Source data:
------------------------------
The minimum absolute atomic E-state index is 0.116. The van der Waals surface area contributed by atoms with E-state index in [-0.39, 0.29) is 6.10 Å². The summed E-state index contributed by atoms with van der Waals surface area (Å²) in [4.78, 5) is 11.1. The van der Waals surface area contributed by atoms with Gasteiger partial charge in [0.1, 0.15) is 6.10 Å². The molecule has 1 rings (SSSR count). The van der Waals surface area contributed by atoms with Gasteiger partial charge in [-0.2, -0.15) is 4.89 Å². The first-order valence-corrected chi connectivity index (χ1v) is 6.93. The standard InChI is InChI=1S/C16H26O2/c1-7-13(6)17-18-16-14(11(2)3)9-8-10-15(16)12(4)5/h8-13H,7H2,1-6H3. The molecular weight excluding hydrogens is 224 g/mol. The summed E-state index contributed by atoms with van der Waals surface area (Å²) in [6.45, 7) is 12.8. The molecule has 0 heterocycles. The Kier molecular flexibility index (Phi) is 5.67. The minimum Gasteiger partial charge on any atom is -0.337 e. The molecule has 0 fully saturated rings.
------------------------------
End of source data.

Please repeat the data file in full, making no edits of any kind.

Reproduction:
The minimum absolute atomic E-state index is 0.116. The van der Waals surface area contributed by atoms with E-state index in [-0.39, 0.29) is 6.10 Å². The summed E-state index contributed by atoms with van der Waals surface area (Å²) in [4.78, 5) is 11.1. The van der Waals surface area contributed by atoms with Gasteiger partial charge in [0.1, 0.15) is 6.10 Å². The molecule has 1 rings (SSSR count). The van der Waals surface area contributed by atoms with Gasteiger partial charge in [-0.2, -0.15) is 4.89 Å². The first-order valence-corrected chi connectivity index (χ1v) is 6.93. The standard InChI is InChI=1S/C16H26O2/c1-7-13(6)17-18-16-14(11(2)3)9-8-10-15(16)12(4)5/h8-13H,7H2,1-6H3. The molecular weight excluding hydrogens is 224 g/mol. The summed E-state index contributed by atoms with van der Waals surface area (Å²) in [6.45, 7) is 12.8. The molecule has 0 heterocycles. The Kier molecular flexibility index (Phi) is 5.67. The minimum Gasteiger partial charge on any atom is -0.337 e. The molecule has 0 fully saturated rings.